As literary historians David Punter and Glennis Byron have noted, the Gothic – of which horror is a category – re-emerges in times of cultural crisis and anxiety (Punter and Byron, 39). Though the Gothic originated in mid-to-late 18th century romances like Walpole’s Castle of Otranto (1764) and Radcliffe’s The Mysteries of Udolpho (1794), some of the genre’s more enduring texts were penned as part of a late 19th century reaction to British imperialism, the spread of industrialism, and the exacerbation of scientific / religious conflict. Among these texts were Robert Louis Stevenson’s Strange Case of Dr. Jekyll and Mr. Hyde (1886), Oscar Wilde’s The Picture of Dorian Gray (1890), and Bram Stoker’s Dracula (1897). Perhaps the most visible Gothic text, Mary Wollstonecraft Shelley’s Frankenstein; or, The Modern Prometheus (1814), hails from the early moments of the Romantic period, a literary and artistic movement often described as a reaction to Europe’s Industrial Revolution.
The cultural and artistic weight of these great works of Gothic literature is experienced in every panel of The Demon. Here they are combined with a healthy dose of Kirby’s melodramatic writing and with the pulp sensibilities of comic book horror, as well as with a general penchant for exaggerating physical form and action. In the comics that emerge from Kirby’s horror-cultures cauldron, each image is animated with a primacy of narrative force that evokes the now campily slow crawling shadow of Max Schreck as Nosferatu (Nosferatu, 1922) at the same time that it suggests the solemn terror of Jonathan Harker after discovering he is the prisoner of Count Dracula (Dracula, 1897). A tension between pulp and the literary thus enlivens The Demon, and is kept dynamic as Kirby bases multi-issue story-arcs on one Gothic text after another – the most central of which, both to the pulp / literary tension and to the narrative, is Stevenson’s Dr. Jekyll and Mr. Hyde.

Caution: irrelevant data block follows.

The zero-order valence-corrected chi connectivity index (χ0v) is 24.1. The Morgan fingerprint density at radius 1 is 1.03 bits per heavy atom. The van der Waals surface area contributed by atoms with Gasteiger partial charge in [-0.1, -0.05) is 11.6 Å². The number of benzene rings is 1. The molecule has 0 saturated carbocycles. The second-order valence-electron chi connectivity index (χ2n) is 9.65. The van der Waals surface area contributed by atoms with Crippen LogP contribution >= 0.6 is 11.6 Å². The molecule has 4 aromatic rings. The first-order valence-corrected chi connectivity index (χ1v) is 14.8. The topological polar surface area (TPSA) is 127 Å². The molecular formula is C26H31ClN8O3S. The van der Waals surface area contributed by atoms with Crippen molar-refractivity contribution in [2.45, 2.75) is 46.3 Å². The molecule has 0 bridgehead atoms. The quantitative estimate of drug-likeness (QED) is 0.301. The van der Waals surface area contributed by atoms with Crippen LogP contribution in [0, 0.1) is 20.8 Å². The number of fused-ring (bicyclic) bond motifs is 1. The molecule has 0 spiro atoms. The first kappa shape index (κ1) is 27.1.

In many ways, The Demon is Kirby’s send-off to Stevenson’s 1886 novella. Dr. Jekyll and Mr. Hyde is predicated on the concept of the doppelgänger or double-body, of two halves perpetually in opposition – especially morally. Taken to its extreme, the Victorian conflict between the normate Dr. Henry Jekyll and the evil, deformed Mr. Hyde maintained that the existence of the civilized (Dr. Jekyll, science, reason) is dependent on some earlier, inner, or necessary barbarity (Mr. Hyde, religion, mysticism). Notice that Hyde’s deformity, or rather the “impression of deformity without any nameable malformation” (Stevenson, 10), is taken as incontrovertible physical evidence of his moral character. The doppelgänger ontology of Dr. Jekyll and Mr. Hyde is distilled by Kirby in the figure of Etrigan / Jason Blood. One cannot physically exist without the other: Blood was created by Merlin during the siege of Camelot as a human vessel to disguise Merlin’s demon guardian, Etrigan, from archenemy Morgaine Le Fey (The Demon #1, Aug 1972). As a result, the demon’s continued existence relies on Blood’s ageless body.